• South Korea and Japan will hold follow-up talks as early as this month on a landmark deal reached in late December to settle the issue of the so-called "comfort women", diplomatic sources familiar with bilateral relations said Sunday.
• The two countries have agreed to continue their director-general talks to discuss the process of implementing the deal, but negotiations could face rough going as Japan and South Korea have put different interpretations on conditions to carry out the accord.
• Japan has indicated its 1 billion yen ($8.3 million) contribution to a fund to help former comfort women will be contingent on removal of a statue of a girl, symbolizing the victims, that sits outside the Japanese Embassy in Seoul, according to a Japanese government source.
• However, a South Korean government official has said Seoul has not promised the removal of the statue, which is not included in the agreement.
• Meanwhile, an official of South Korea's Ministry of Gender Equality and Family has said the ministry has started talks with Japanese Foreign Ministry officials on a foundation that will be established and run with funds contributed by the Japanese government.
• At a joint news conference in South Korea last Monday after the two countries' foreign ministers reached the accord, South Korean Foreign Minister Yun Byung Se said Seoul "acknowledges" Tokyo's concern about the statue and that it will "strive to solve this issue in an appropriate manner."
• His Japanese counterpart Fumio Kishida said he thinks it "will be relocated appropriately."
• The statue of a girl was erected in 2011 by the Korean Council of Women Drafted for Sexual Slavery by Japan, a civic group helping former comfort women, on a sidewalk near the Japanese Embassy in Seoul.
• The South Korean civic group has strongly objected to the agreement and insists it will not remove the statue.
• Many people in South Korea are not happy about removal of the statue as the administration of President Park Geun Hye struck the deal with Japan without asking the former comfort women's opinions beforehand.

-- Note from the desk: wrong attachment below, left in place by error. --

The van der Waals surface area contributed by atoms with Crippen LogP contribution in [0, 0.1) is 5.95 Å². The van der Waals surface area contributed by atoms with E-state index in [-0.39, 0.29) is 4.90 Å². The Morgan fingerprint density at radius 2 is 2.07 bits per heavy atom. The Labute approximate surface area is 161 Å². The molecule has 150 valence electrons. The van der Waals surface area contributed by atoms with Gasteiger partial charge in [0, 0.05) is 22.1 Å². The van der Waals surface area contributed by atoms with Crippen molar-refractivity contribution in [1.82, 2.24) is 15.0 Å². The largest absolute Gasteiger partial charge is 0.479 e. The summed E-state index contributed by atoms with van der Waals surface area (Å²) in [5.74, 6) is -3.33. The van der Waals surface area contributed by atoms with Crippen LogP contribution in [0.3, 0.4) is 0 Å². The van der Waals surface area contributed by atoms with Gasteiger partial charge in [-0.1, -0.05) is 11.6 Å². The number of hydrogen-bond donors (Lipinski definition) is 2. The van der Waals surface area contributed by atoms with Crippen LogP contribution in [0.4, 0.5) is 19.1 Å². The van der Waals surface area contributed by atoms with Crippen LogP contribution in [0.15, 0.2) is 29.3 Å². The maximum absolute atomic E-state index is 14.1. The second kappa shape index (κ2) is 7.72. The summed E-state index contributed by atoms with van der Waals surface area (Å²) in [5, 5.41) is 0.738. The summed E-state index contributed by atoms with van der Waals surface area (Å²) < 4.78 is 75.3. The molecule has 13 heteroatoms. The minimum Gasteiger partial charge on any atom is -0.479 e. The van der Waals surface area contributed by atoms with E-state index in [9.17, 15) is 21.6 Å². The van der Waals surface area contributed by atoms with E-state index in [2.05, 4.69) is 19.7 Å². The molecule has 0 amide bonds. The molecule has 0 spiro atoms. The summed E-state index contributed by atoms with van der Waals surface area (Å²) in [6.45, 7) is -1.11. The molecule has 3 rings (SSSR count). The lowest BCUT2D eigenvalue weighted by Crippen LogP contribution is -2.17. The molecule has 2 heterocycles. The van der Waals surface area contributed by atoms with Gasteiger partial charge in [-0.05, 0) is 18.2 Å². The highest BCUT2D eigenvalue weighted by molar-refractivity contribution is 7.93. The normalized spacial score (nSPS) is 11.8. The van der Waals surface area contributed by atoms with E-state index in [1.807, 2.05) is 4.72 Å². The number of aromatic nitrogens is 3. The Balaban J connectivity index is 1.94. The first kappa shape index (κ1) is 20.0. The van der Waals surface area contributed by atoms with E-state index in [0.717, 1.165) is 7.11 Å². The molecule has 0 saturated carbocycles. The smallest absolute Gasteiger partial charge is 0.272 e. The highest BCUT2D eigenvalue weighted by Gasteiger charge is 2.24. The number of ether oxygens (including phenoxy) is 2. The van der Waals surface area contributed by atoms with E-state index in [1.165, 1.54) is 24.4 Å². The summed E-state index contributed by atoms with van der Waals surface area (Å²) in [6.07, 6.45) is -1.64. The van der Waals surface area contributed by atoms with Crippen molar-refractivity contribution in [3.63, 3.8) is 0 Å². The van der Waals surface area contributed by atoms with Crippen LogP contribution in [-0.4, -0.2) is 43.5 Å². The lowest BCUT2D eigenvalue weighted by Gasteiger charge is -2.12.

• Two vice foreign ministers of South Korea met with former comfort women last Tuesday in an attempt to persuade them to accept the removal of the statue, but they were rejected.
• A South Korean government source said the Park administration is now considering appointing a minister in charge of holding talks with the former comfort women. Some conservatives have proposed that the president should try to persuade them by herself. (Jan. 3)

S. Korea presidential office seeks understanding of Japan deal

• The South Korean presidential office on Thursday issued a statement to the public appealing for understanding of this week's landmark agreement with Japan to resolve the issue of women who were forced to work in Japan's wartime military brothels.
• "We ask for the understanding of the South Korean people and the former 'comfort women' from a broad standpoint, and wish that everyone work together for the future of the country," the office said.
• Meanwhile, Moon Jae In, leader of the main opposition New Politics Alliance for Democracy, visited the House of Sharing, a group home for former comfort women in the outskirts of Seoul, where he denounced Monday's agreement.
• Moon told women at the home who voiced dissatisfaction with the agreement that his party would hold Japan legally responsible and win an apology and compensation from Tokyo.
• In the agreement, Japan offered to provide 1 billion yen ($8.3 million) for a new South Korean fund aimed at helping aging former comfort women and admitted to involvement by the Japanese military in the issue. (Dec. 31)

30 students detained for trespassing at Japanese Embassy in Seoul

• Around 30 university students were detained on suspicion of trespassing Thursday while holding an unauthorized rally in a building in central Seoul where the Japanese Embassy is temporarily located, according to police sources.
• The students were protesting against this week's landmark deal between Japan and South Korea over women.
• The deal has generated opposition over reports that Japan stipulated the removal of a statue symbolizing the issue of so-called "comfort women" in return for giving 1 billion yen (about $8.3 million) to a fund to help those women.
• According to witnesses, the students held up a banner reading "The South Korean people reject the deal with Japan" near the entrance to the building. Some of them went up the eighth floor where the consular section is located and put up similar banners on walls in shared spaces.